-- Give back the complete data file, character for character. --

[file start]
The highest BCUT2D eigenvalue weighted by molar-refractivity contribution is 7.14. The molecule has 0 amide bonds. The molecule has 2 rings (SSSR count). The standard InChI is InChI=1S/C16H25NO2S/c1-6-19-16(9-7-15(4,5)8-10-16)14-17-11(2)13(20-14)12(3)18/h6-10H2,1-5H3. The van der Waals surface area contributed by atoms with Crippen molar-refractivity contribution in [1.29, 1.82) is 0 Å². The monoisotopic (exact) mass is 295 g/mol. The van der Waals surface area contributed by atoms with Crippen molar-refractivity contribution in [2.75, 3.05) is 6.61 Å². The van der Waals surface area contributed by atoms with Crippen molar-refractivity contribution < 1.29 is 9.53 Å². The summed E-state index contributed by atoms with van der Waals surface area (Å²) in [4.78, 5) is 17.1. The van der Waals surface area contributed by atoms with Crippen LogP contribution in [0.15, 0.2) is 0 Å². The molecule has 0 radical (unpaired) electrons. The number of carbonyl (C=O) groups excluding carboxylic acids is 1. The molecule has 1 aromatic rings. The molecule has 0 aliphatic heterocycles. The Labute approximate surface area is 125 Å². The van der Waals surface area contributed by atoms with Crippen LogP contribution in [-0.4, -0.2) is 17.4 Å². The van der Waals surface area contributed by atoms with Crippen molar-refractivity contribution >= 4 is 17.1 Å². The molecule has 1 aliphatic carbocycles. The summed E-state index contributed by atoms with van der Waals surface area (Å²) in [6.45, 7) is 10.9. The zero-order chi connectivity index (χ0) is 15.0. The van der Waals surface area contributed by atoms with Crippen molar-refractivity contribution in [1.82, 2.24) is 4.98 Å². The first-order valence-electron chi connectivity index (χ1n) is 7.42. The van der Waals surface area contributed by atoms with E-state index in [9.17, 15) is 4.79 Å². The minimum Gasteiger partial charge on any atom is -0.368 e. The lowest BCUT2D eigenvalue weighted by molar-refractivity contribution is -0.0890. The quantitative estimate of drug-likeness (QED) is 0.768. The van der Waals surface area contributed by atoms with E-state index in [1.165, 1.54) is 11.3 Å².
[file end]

The highest BCUT2D eigenvalue weighted by molar-refractivity contribution is 7.14. The molecule has 0 amide bonds. The molecule has 2 rings (SSSR count). The standard InChI is InChI=1S/C16H25NO2S/c1-6-19-16(9-7-15(4,5)8-10-16)14-17-11(2)13(20-14)12(3)18/h6-10H2,1-5H3. The van der Waals surface area contributed by atoms with Crippen molar-refractivity contribution in [1.29, 1.82) is 0 Å². The monoisotopic (exact) mass is 295 g/mol. The van der Waals surface area contributed by atoms with Crippen molar-refractivity contribution in [2.75, 3.05) is 6.61 Å². The van der Waals surface area contributed by atoms with Crippen molar-refractivity contribution < 1.29 is 9.53 Å². The summed E-state index contributed by atoms with van der Waals surface area (Å²) in [4.78, 5) is 17.1. The van der Waals surface area contributed by atoms with Crippen LogP contribution in [0.15, 0.2) is 0 Å². The molecule has 0 radical (unpaired) electrons. The number of carbonyl (C=O) groups excluding carboxylic acids is 1. The molecule has 1 aromatic rings. The molecule has 0 aliphatic heterocycles. The Labute approximate surface area is 125 Å². The van der Waals surface area contributed by atoms with Crippen LogP contribution in [-0.4, -0.2) is 17.4 Å². The van der Waals surface area contributed by atoms with Crippen molar-refractivity contribution >= 4 is 17.1 Å². The molecule has 1 aliphatic carbocycles. The summed E-state index contributed by atoms with van der Waals surface area (Å²) in [6.45, 7) is 10.9. The zero-order chi connectivity index (χ0) is 15.0. The van der Waals surface area contributed by atoms with Crippen molar-refractivity contribution in [1.82, 2.24) is 4.98 Å². The first-order valence-electron chi connectivity index (χ1n) is 7.42. The van der Waals surface area contributed by atoms with E-state index in [9.17, 15) is 4.79 Å². The minimum Gasteiger partial charge on any atom is -0.368 e. The lowest BCUT2D eigenvalue weighted by molar-refractivity contribution is -0.0890. The quantitative estimate of drug-likeness (QED) is 0.768. The van der Waals surface area contributed by atoms with E-state index in [1.165, 1.54) is 11.3 Å².